The defendant Trustees claim that the facts alleged in the Complaint create no actual controversy concerning the validity of the vote. The defendants first argue that the identity of the person who actually signed any given ballot is irrelevant. This is a two-step argument. First, the Trustees say, they were entitled to rely upon on accuracy of the database of the names and addresses of the unit owners maintained by Barkan Management when they mailed out the ballots.  Upon the return of the ballots, the defendant Trustees further argue, they could rely on the accuracy of the responses based on the theory that the signatory acted with the apparent authority of the unit owner, who told the Trustees to mail materials to the person who received and signed and returned the ballot.

The defendant Trustees claim that they may rely upon the names and addresses in the database of unit owners maintained by the Trustees and their managing agent, Barkan, because of notice provisions in the condominium statute and in the Declaration of Trust. Both the relevant statute and the Declaration of Trust put the burden on the individual unit owners to inform the Trustees of their names and mailing addresses, thereby providing the information that goes into Barkan’s database.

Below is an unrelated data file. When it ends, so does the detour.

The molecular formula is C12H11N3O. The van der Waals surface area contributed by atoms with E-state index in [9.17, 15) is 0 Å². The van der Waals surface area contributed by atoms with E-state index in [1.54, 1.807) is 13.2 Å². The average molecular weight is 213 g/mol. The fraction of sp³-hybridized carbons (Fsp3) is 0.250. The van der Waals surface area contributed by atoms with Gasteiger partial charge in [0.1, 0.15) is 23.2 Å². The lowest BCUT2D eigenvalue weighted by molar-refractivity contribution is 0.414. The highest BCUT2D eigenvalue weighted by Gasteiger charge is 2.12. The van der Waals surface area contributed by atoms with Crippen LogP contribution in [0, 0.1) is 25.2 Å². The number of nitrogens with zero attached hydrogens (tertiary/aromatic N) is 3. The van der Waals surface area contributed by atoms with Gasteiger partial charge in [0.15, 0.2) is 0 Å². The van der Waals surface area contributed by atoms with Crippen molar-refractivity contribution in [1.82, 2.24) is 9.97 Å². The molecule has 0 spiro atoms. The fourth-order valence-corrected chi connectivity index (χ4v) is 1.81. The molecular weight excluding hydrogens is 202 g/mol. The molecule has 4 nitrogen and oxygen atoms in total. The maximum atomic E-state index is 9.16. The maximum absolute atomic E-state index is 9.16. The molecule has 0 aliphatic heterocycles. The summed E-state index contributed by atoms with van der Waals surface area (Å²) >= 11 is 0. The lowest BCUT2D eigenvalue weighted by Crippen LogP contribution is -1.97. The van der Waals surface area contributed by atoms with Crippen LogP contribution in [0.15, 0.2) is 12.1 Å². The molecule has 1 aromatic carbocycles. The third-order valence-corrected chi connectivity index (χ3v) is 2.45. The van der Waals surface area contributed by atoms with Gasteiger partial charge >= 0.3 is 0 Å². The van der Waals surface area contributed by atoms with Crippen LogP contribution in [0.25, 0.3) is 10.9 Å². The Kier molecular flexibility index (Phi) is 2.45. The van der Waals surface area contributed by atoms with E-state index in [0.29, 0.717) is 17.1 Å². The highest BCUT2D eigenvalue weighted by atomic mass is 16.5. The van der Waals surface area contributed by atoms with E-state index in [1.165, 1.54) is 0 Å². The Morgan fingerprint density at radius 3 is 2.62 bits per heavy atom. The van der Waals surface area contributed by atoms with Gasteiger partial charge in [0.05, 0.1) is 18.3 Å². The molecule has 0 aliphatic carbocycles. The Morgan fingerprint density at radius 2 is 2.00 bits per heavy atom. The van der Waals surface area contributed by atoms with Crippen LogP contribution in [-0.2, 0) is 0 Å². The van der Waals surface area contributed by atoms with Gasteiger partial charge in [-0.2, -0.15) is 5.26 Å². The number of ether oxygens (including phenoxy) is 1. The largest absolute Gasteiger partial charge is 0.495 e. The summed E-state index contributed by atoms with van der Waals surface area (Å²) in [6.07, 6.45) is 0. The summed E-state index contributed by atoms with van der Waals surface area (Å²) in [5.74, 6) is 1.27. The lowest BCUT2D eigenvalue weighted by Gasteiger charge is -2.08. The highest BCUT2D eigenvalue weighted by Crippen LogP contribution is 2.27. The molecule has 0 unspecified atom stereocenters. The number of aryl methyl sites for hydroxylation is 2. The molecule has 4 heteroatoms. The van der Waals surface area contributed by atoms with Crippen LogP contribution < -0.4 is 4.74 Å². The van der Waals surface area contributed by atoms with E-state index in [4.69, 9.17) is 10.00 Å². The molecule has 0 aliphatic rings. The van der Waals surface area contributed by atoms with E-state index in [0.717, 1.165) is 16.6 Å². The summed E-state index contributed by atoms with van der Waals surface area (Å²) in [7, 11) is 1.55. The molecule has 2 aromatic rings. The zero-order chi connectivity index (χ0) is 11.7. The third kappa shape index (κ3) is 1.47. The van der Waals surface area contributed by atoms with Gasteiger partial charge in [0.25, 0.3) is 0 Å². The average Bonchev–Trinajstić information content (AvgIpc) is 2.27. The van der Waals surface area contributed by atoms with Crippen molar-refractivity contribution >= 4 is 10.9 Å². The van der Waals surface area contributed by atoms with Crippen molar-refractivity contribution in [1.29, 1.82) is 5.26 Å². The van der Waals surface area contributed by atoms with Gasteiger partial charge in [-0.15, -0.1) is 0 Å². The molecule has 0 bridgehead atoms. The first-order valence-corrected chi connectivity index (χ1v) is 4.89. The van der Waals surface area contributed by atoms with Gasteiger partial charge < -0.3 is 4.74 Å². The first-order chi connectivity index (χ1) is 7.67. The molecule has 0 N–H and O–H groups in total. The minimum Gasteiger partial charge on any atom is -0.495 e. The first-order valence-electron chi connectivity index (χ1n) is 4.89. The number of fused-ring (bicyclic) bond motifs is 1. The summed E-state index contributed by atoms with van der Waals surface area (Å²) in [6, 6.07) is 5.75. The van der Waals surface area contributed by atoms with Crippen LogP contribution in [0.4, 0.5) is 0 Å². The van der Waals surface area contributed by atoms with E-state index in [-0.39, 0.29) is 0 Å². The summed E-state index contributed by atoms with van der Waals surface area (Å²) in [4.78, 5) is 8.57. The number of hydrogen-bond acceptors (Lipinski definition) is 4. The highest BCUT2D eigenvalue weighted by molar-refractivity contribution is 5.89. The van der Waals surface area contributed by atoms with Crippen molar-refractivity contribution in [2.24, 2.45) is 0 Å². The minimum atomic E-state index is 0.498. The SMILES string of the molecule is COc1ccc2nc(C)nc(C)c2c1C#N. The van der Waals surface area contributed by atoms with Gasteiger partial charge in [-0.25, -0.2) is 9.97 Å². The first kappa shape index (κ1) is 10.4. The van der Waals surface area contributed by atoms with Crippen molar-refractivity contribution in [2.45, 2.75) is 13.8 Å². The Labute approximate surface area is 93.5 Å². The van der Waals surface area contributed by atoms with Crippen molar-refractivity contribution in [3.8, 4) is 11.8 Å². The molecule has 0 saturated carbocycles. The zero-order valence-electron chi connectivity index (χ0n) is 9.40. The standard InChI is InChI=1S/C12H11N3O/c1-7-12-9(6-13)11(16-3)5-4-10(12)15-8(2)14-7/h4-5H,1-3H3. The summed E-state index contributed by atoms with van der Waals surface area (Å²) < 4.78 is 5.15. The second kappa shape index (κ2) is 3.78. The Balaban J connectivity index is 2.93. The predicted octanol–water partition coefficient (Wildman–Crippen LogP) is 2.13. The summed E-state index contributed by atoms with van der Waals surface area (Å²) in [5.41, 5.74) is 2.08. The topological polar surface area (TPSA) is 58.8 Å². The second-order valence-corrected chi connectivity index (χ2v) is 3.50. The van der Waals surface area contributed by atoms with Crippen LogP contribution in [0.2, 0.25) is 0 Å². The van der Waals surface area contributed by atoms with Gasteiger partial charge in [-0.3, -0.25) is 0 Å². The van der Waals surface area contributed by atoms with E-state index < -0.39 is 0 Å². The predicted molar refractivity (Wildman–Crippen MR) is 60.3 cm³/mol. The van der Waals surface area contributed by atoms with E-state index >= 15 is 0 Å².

G.L. c. 183A, § 4(4), provides that:

Each unit owner shall provide to the organization of unit owners . . . written notice of the unit owner’s name and mailing address. Thereafter, the unit owner shall provide written notice to the organization . . . of any changes in the name or mailing address previously provided by the unit owner. The organization . . . may rely in good faith upon the most recent notice of name and address for the purpose of providing notices to the unit owner under this chapter or under provisions of the loan documents or condominium  documents, and such notices sent in writing to the address listed in the most recent notice of name and address, if relied upon in good faith, shall be deemed sufficiently given, provided that the organization . . . has complied with other requirements, if any, of this chapter and the loan or condominium documents.